Towards the end of last year, I sat slumped in a chair near my husband’s work desk, tearily recounting the mishaps I’d had in a particularly trying work day, when I received a phone call from a parent from my school. She had heard about the error in my project and just wanted to assure me that I was doing a great job, she recognised the hard work I was putting in, and hoped I was feeling okay.
You see, among other things, I was conscious that the error was my fault. But I was embarrassed and disappointed that weeks of hard work had amounted to nothing and I was temporarily sunk in a well of doom and gloom.
Her phone call made all the difference! It was so encouraging that someone had taken the trouble to ring me and affirm me. And she wasn’t a particularly close friend, just someone prepared to put themselves out on a limb a little to brighten up my day. God bless her!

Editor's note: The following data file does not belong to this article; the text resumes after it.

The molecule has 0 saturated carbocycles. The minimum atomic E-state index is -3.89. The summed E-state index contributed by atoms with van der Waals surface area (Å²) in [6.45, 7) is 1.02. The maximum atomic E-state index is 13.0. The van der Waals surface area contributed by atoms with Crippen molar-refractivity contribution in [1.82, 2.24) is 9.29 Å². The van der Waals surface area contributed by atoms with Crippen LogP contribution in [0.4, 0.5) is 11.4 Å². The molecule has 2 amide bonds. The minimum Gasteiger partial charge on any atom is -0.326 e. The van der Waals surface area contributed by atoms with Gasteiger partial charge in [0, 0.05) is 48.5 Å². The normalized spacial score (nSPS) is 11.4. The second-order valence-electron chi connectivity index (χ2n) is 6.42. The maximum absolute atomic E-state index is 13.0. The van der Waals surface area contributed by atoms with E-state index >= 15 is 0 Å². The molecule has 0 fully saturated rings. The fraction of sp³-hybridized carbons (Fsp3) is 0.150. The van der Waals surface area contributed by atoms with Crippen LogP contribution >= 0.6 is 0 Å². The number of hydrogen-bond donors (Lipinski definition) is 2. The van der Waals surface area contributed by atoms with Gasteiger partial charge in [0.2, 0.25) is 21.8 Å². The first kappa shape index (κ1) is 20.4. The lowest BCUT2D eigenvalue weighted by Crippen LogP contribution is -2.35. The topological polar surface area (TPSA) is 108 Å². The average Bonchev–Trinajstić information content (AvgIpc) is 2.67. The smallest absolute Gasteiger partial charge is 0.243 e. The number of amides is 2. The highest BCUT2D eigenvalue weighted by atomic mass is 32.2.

Later that evening, as I relaxed in front of a good movie, I received a text from a colleague. He had seen my day and he, too, affirmed what I do and wished me a good weekend.
On Saturday morning, when I checked my school emails, another colleague had sent me a supportive messge. My cup was overflowing. Normally a positive person, all I needed to bounce back from disappointment was a small injection of positivity. The three affirming messages combined to do this.
Jesus’ positive attitude to Zacchaeus, to the Samaritan woman, and to the adulteress was what they needed to reform their lives. Having someone who bothers enough to affirm us can make all the difference in how we feel about a situation and how we face whatever’s next.
It made me really conscious of trying to give back the same affirmation to others. Do I let my colleagues know what a great job they do? Or recognise my students who regularly work quietly and do homework without being hounded? Or let my family know how proud I am of them? Sometimes a little affirmation goes a long way.